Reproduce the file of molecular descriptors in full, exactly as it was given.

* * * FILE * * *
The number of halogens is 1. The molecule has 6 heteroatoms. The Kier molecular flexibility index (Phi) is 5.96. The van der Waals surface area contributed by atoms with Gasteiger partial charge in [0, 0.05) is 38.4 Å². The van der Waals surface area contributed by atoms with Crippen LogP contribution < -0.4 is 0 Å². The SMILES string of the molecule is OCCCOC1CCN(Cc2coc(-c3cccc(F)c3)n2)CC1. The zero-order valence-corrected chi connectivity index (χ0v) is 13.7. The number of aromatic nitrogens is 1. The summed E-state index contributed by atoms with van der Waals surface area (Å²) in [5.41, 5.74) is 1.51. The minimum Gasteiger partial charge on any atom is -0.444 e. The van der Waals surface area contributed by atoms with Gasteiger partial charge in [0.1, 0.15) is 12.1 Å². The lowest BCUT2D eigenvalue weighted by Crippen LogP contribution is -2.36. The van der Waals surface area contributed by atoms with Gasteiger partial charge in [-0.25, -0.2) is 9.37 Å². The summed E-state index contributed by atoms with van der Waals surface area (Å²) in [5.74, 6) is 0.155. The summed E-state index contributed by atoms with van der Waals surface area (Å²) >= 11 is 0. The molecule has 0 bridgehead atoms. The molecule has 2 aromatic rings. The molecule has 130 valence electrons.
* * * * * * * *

The number of halogens is 1. The molecule has 6 heteroatoms. The Kier molecular flexibility index (Phi) is 5.96. The van der Waals surface area contributed by atoms with Gasteiger partial charge in [0, 0.05) is 38.4 Å². The van der Waals surface area contributed by atoms with Crippen LogP contribution < -0.4 is 0 Å². The SMILES string of the molecule is OCCCOC1CCN(Cc2coc(-c3cccc(F)c3)n2)CC1. The zero-order valence-corrected chi connectivity index (χ0v) is 13.7. The number of aromatic nitrogens is 1. The summed E-state index contributed by atoms with van der Waals surface area (Å²) in [5.41, 5.74) is 1.51. The minimum Gasteiger partial charge on any atom is -0.444 e. The van der Waals surface area contributed by atoms with Gasteiger partial charge in [0.1, 0.15) is 12.1 Å². The lowest BCUT2D eigenvalue weighted by Crippen LogP contribution is -2.36. The van der Waals surface area contributed by atoms with Gasteiger partial charge in [-0.25, -0.2) is 9.37 Å². The summed E-state index contributed by atoms with van der Waals surface area (Å²) in [5.74, 6) is 0.155. The summed E-state index contributed by atoms with van der Waals surface area (Å²) >= 11 is 0. The molecule has 0 bridgehead atoms. The molecule has 2 aromatic rings. The molecule has 130 valence electrons.